Despite all of this the inhumane system of indefinite detention is still classed as legal in Australia. And off-shore processing, reminiscent of the John Howard era, grows ever brighter for the Labor Party as Nauru has become reinstated as an island of exile for refugees (or as we call them in the industry: the people who weren’t there). Isn’t there a contradiction of rights here? I guess it’s hard to say really, I mean, we are talking about politics. Immigration laws in Australia are like a processed meat patty being flipped over and over from legal to illegal while becoming increasingly burnt and inedible (if at all edible in the first place).

“You’ve fled your home and crumbled community, risked your life and taken a rickety boat all the way here just to gain basic human rights? Well, I sure hope you like navigating tesseracts because that’s how we do things down here.”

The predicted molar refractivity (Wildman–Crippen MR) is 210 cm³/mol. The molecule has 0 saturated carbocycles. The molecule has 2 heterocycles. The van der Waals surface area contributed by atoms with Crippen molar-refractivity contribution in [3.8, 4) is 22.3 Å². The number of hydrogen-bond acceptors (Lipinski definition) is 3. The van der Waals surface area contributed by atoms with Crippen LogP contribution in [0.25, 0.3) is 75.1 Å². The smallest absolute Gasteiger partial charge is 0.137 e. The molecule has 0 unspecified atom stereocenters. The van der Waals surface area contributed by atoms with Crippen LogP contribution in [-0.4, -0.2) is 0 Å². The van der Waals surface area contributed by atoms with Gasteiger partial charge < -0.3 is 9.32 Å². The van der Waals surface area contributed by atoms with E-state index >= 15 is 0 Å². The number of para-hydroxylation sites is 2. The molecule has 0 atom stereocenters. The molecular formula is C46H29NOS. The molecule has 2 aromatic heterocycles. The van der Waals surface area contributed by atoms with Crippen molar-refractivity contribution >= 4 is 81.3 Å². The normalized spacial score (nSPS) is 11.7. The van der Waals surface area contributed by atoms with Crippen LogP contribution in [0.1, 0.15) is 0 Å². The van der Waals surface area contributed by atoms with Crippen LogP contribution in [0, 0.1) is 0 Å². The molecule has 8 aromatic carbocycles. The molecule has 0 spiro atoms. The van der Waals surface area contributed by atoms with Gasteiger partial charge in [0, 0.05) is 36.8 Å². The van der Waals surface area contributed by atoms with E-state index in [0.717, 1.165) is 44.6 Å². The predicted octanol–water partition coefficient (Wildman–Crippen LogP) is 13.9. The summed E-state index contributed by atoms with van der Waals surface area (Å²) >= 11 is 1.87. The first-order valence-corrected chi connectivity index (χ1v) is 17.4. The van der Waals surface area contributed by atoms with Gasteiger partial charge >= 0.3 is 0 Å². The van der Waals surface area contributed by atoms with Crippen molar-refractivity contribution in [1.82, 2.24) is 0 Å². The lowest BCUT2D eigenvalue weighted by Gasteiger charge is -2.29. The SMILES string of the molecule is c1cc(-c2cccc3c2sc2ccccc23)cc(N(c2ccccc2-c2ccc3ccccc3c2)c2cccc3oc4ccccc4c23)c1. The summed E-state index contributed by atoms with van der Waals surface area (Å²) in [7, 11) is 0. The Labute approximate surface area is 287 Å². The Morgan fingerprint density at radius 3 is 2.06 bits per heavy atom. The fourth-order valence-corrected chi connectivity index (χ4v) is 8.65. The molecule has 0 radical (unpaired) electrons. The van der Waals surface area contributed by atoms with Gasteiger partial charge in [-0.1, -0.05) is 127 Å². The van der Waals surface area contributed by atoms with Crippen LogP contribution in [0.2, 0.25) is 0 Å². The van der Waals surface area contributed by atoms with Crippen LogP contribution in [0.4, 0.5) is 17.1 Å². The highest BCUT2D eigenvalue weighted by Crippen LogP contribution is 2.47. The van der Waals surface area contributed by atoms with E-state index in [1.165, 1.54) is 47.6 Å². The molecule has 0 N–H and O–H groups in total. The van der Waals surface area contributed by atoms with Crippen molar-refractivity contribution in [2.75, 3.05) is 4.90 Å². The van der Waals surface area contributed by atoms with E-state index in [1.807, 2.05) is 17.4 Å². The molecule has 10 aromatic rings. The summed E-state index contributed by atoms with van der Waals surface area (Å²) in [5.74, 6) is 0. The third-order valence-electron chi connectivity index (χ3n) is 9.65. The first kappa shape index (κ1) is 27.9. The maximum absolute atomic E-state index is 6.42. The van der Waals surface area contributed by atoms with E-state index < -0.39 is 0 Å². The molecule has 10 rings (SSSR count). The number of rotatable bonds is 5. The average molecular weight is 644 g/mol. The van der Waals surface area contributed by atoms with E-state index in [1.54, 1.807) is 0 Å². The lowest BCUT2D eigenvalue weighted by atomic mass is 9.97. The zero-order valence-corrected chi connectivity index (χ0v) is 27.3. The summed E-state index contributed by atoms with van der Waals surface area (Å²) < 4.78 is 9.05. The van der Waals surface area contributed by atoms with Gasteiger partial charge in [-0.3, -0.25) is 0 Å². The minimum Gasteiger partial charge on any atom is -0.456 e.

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Amphetamine Assholes and Cocaine Casts

Written by Zoe Blain
Week 7: Smuggling/Import Laws
Fortnightly post 

A few weeks ago I rediscovered a treasured computer game from my childhood. Drug Lord 2.2. It is like the share market, but instead of BHP, CBA, Telstra and Rio Tinto you can invest in Heroin, Cocaine, Ice and LSD. When you are ranked “wannabe” or “small distributor” you must purchase cans of “no scent” to fly your goods overseas. At $1000 a can, no scent is a mythical substance that fools sniffer dogs with a 100% guarantee if you use enough…

As an “area distributer” or “drug lord” shipping is necessary, because hundreds of thousands of cocaine ‘units’ need hundreds of thousands of no scent cans to slip through customs. If you ship with the most expensive company “International Couriers” your goods will arrive without a hitch. Even if it is going to cost a little…


Unfortunately for those idealistic souls who attempt to smuggle illicit substances out of the world of drug lord, such guarantees are scarce.

This week, I was hoping to find a topic other than drugs to write about. However, after punching “weird smuggling stories” into Google, it seemed as though I had no choice. Amidst sites boasting smuggling tips, lay the handcuffed wrists and inflamed assholes of those who had failed.